Randomized Trial—PrEscription of intraDialytic exercise to improve quAlity of Life in Patients Receiving Hemodialysis
journal contributionposted on 2021-09-06, 12:55 authored by SA Greenwood, P Koufaki, JH Macdonald, S Bhandari, JO Burton, I Dasgupta, K Farrington, I Ford, PA Kalra, S Kean, M Kumwenda, IC Macdougall, CM Messow, S Mitra, C Reid, AC Smith, MW Taal, PC Thomson, DC Wheeler, C White, M Yaqoob, TH Mercer
Whether clinically implementable exercise interventions in people receiving hemodialysis (HD) therapy improve health-related quality of life (HRQoL) remains unknown. The PrEscription of intraDialytic exercise to improve quAlity of Life (PEDAL) study evaluated the clinical benefit and cost-effectiveness of a 6-month intradialytic exercise program.
In a multicenter, single-blinded, randomized, controlled trial, people receiving HD were randomly assigned to (i) intradialytic exercise training (exercise intervention group [EX]) and (ii) usual care (control group [CON]). Primary outcome was change in Kidney Disease Quality of Life Short-Form Physical Component Summary (KDQOL-SF 1.3 PCS) from baseline to 6 months. Cost-effectiveness was determined using health economic analysis; physiological impairment was evaluated by peak oxygen uptake; and harms were recorded.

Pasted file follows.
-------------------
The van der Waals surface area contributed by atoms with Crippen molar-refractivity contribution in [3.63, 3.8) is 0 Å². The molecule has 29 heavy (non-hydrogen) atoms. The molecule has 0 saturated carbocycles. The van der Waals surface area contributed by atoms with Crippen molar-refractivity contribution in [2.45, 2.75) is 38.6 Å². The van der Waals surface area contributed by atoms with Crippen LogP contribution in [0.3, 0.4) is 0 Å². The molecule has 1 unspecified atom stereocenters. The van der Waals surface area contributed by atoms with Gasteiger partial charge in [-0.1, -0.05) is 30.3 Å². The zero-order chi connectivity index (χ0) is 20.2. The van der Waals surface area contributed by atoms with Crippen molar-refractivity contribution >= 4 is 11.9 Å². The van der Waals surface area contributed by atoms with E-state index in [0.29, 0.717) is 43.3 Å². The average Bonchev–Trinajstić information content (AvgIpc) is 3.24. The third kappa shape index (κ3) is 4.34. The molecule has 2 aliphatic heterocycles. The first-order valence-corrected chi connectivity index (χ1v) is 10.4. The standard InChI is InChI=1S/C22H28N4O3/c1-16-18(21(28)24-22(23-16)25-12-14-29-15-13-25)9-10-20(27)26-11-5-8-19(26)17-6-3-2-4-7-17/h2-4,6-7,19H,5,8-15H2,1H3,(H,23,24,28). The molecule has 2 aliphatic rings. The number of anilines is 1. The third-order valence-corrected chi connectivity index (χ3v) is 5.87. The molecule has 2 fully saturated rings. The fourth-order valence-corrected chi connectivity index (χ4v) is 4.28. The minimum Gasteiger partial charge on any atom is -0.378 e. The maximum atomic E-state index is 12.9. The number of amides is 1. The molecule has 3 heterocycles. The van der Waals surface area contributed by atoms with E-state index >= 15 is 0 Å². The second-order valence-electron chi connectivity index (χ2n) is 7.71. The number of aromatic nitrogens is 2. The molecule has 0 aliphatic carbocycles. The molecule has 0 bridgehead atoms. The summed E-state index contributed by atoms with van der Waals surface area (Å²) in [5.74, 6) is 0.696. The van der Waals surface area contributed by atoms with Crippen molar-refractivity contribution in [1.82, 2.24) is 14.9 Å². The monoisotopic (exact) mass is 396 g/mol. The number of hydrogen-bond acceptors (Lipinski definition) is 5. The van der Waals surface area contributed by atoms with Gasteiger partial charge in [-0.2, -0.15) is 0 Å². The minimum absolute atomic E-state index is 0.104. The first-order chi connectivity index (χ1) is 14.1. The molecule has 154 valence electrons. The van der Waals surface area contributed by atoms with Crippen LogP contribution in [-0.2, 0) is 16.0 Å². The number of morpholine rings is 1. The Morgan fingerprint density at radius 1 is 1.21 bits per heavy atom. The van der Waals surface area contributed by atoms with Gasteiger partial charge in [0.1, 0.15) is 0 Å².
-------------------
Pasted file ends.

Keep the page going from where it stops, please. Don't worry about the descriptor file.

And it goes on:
We randomized 379 participants; 335 and 243 patients (EX n = 127; CON n = 116) completed baseline and 6-month assessments, respectively. Mean difference in change PCS from baseline to 6 months between EX and CON was 2.4 (95% confidence interval [CI]: −0.1 to 4.8) arbitrary units (P = 0.055); no improvements were observed in peak oxygen uptake or secondary outcome measures. Participants in the intervention group had poor compliance (47%) and poor adherence (18%) to the exercise prescription. Cost of delivering intervention ranged from US$598 to US$1092 per participant per year. The number of participants with harms was similar between EX (n = 69) and CON (n = 56). A primary limitation was the lack of an attention CON. Many patients also withdrew from the study or were too unwell to complete all physiological outcome assessments.
A 6-month intradialytic aerobic exercise program was not clinically beneficial in improving HRQoL as delivered to this cohort of deconditioned patients on HD.
National Institute for Health Research (grant number: NIHR-HTA 12/23/09)
CitationKidney International Reports Volume 6, Issue 8, August 2021, Pages 2159-2170
Author affiliationDepartment of Cardiovascular Sciences, University of Leicester
- VoR (Version of Record)